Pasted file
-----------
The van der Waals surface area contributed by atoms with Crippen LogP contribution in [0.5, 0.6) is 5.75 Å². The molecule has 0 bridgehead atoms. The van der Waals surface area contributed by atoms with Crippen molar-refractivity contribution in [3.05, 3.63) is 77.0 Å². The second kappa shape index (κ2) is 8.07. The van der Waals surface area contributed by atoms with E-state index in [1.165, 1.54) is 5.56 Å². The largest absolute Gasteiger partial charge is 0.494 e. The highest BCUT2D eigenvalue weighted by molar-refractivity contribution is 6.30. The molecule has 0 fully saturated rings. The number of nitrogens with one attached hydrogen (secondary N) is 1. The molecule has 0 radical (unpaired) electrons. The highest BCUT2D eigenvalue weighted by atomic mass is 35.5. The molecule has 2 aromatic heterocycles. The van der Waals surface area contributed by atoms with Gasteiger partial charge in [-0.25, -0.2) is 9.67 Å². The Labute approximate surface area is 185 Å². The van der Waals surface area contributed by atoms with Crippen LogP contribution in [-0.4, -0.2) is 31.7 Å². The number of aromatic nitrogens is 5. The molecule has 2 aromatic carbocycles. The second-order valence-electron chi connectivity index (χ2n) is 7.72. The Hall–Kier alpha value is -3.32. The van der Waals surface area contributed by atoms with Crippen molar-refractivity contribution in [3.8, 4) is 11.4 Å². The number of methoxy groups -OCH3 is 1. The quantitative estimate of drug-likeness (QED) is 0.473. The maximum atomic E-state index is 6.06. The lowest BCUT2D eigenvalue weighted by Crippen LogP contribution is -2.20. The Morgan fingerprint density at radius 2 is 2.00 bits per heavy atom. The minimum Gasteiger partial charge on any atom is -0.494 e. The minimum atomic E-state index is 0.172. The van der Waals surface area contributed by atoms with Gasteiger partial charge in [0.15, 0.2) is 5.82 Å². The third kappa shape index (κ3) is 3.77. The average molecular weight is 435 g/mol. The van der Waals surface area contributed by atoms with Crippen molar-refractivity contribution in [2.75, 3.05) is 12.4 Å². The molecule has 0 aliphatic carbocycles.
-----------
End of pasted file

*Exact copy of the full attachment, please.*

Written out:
The van der Waals surface area contributed by atoms with Crippen LogP contribution in [0.5, 0.6) is 5.75 Å². The molecule has 0 bridgehead atoms. The van der Waals surface area contributed by atoms with Crippen molar-refractivity contribution in [3.05, 3.63) is 77.0 Å². The second kappa shape index (κ2) is 8.07. The van der Waals surface area contributed by atoms with E-state index in [1.165, 1.54) is 5.56 Å². The largest absolute Gasteiger partial charge is 0.494 e. The highest BCUT2D eigenvalue weighted by molar-refractivity contribution is 6.30. The molecule has 0 fully saturated rings. The number of nitrogens with one attached hydrogen (secondary N) is 1. The molecule has 0 radical (unpaired) electrons. The highest BCUT2D eigenvalue weighted by atomic mass is 35.5. The molecule has 2 aromatic heterocycles. The van der Waals surface area contributed by atoms with Gasteiger partial charge in [-0.25, -0.2) is 9.67 Å². The Labute approximate surface area is 185 Å². The van der Waals surface area contributed by atoms with Crippen LogP contribution in [-0.4, -0.2) is 31.7 Å². The number of aromatic nitrogens is 5. The molecule has 2 aromatic carbocycles. The second-order valence-electron chi connectivity index (χ2n) is 7.72. The Hall–Kier alpha value is -3.32. The van der Waals surface area contributed by atoms with Crippen molar-refractivity contribution in [3.8, 4) is 11.4 Å². The number of methoxy groups -OCH3 is 1. The quantitative estimate of drug-likeness (QED) is 0.473. The maximum atomic E-state index is 6.06. The lowest BCUT2D eigenvalue weighted by Crippen LogP contribution is -2.20. The Morgan fingerprint density at radius 2 is 2.00 bits per heavy atom. The minimum Gasteiger partial charge on any atom is -0.494 e. The minimum atomic E-state index is 0.172. The van der Waals surface area contributed by atoms with Gasteiger partial charge in [0.15, 0.2) is 5.82 Å². The third kappa shape index (κ3) is 3.77. The average molecular weight is 435 g/mol. The van der Waals surface area contributed by atoms with Crippen molar-refractivity contribution in [2.75, 3.05) is 12.4 Å². The molecule has 0 aliphatic carbocycles.